best-practice standards under which its members must operate. That
includes reporting to NATSAP information on academic accreditation,
financial affiliations, admission policies (including applicant
screening), employee background check policies, etc.
Not all programs in
the state ascribe to the same standards; therefore Montana programs
have recently formed the Montana Adolescent Alternative Private
Programs Association, or MAAPP, to develop similar guidelines for
“[MAAPP] is a venue
for programs to get together and look at standards that need to be
in licensing structure,” says Rep. Clark. “It’s a venue where
programs can present their research to the board and say, ‘Here we
are and this is what we think is essential.’”
members will look to NATSAP’s guidelines to help them develop their
own set of best practices for Montana programs.
Fewer than half of
the teen programs in Montana are currently members of NATSAP. No
WWASPS facility has ever been a member, nor has any applied for
One of NATSAP’s key
ethical guidelines, shared by the Independent Educational
Consultants Association (IECA)—a nationwide network of professional
educational consultants who help parents place their children in
teen programs—deals with referral fees or “finder’s fees.” Teen
programs in the NATSAP association are forbidden from paying finders
fees to educational consultants, and any educational consultant or
firm found to have accepted referral fees from programs loses IECA
“That kind of
exchanging cash corrupts the whole system,” says Woodbury.
educational consultants usually require a battery of tests and
interviews with prospective clients to determine the nature and
extent of the teen’s problems. The consultant will then recommend
programs based on the child’s needs and the expertise or specialty
of the program.
Woodbury sends out
a survey every year to educational consultants nationwide asking
them to rate teen programs across the nation in terms of whether
they would refer children there. Only schools earning top marks are
included in “Places for Struggling Teens,” the directory Woodbury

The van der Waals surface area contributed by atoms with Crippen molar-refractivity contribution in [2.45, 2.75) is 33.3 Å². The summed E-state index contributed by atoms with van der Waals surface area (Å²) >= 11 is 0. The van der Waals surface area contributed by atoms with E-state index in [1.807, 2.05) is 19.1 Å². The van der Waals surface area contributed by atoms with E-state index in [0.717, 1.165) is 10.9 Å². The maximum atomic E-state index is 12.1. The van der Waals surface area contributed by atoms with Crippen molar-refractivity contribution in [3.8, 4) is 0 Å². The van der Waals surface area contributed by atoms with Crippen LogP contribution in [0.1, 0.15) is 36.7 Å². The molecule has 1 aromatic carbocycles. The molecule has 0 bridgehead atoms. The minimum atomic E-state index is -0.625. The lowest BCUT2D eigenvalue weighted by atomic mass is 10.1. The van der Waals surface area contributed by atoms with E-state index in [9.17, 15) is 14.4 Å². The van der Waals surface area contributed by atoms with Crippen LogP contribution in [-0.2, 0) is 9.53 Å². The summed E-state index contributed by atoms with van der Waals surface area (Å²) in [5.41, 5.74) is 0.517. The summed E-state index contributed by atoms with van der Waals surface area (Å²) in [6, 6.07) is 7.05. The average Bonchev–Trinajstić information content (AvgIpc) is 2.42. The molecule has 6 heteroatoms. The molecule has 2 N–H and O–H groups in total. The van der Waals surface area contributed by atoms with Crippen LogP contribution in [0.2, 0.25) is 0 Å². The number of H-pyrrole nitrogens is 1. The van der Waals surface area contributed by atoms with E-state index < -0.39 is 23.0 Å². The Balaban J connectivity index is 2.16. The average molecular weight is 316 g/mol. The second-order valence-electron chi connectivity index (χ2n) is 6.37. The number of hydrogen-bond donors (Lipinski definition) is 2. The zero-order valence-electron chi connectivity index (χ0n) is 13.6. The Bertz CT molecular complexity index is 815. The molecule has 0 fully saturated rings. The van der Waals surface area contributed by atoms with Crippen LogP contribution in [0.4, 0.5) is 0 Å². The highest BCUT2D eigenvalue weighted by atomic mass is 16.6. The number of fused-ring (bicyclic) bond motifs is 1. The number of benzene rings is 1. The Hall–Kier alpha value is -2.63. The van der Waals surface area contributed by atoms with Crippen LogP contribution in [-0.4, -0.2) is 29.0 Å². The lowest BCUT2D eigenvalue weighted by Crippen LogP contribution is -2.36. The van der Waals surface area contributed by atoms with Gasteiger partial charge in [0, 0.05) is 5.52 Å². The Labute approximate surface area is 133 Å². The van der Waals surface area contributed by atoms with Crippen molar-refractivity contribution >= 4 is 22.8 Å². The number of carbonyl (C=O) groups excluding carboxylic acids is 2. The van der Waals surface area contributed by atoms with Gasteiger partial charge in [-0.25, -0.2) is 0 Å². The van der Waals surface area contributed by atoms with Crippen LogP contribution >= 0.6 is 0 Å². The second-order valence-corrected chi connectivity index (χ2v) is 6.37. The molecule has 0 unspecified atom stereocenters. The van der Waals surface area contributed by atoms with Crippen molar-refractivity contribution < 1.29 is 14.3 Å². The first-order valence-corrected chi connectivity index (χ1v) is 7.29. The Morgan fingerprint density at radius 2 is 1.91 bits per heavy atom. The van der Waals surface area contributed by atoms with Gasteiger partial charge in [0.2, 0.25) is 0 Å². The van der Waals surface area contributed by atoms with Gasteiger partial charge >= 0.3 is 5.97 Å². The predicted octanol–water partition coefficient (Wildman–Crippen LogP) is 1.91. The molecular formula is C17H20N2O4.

publishes. He says WWASPS programs consistently score poorly in his
survey, and in recent years their numbers have hit rock bottom. One
of the main reasons for that, says Woodbury, is WWASPS’ practice of
encouraging parents to refer other families to the program in
exchange for free tuition or cash.
are not thought well of in the industry,” says Woodbury. “They are
seen as very dubious.”
“Definitely an eye
celebrated her 18th birthday with her family back home in
California. If her mother hadn’t pulled her out of Spring Creek
Lodge, she would have celebrated her birthday by “taking her exit
plan.” Some students of Spring Creek, whether they have graduated
the program or not, leave come their 18th birthday. If their parents
don’t want them back, they try to find a ride to Missoula or Coeur
D’Alene or Spokane.
Sometimes they end
up at Missoula’s Poverello Center, where they stay just long enough
to get in touch with a friend or a relative willing to send them a
plane or bus ticket back to wherever they came from, says the Pov’s
recognizes why her parents sent her to Spring Creek, and deep down,
she says, she doesn’t hold it against them. She says she learned a
lot from her experience, but not what Spring Creek wanted her to
“Yeah, it was
definitely an eye opener. I learned a lot through a bad experience.
I learned that I could be a lot worse off. I could be like the kids
still stuck in Spring Creek.”
Today, nine months
since she was sent off to Montana, Christina says she’s trying to
avoid the kinds of behavior that drove her parents’ to desperation.
She admits that she still sneaks a cigarette now and then (mostly on
her breaks at work), and she’s not going to promise that she will
never drink as a minor. She’ll have to work hard over the summer to
earn her diploma. She’ll have to work even harder to fully earn back
her parents’ trust. But in both cases, Christina says she’s
determined to succeed.
“I think it put her
in a bad situation,” says Janet, acknowledging that she regrets
sending Christina to Spring Creek. “I don’t know if it’s going to
permanently bother her or not. I mean, that poor girl killed
Janet knows her
daughter remains defiant, and it will be a challenge to keep her on
the right path, but she’s hopeful, and glad to have her daughter
back home where she belongs.
“She just might
pull through. We’ll just keep our fingers crossed.”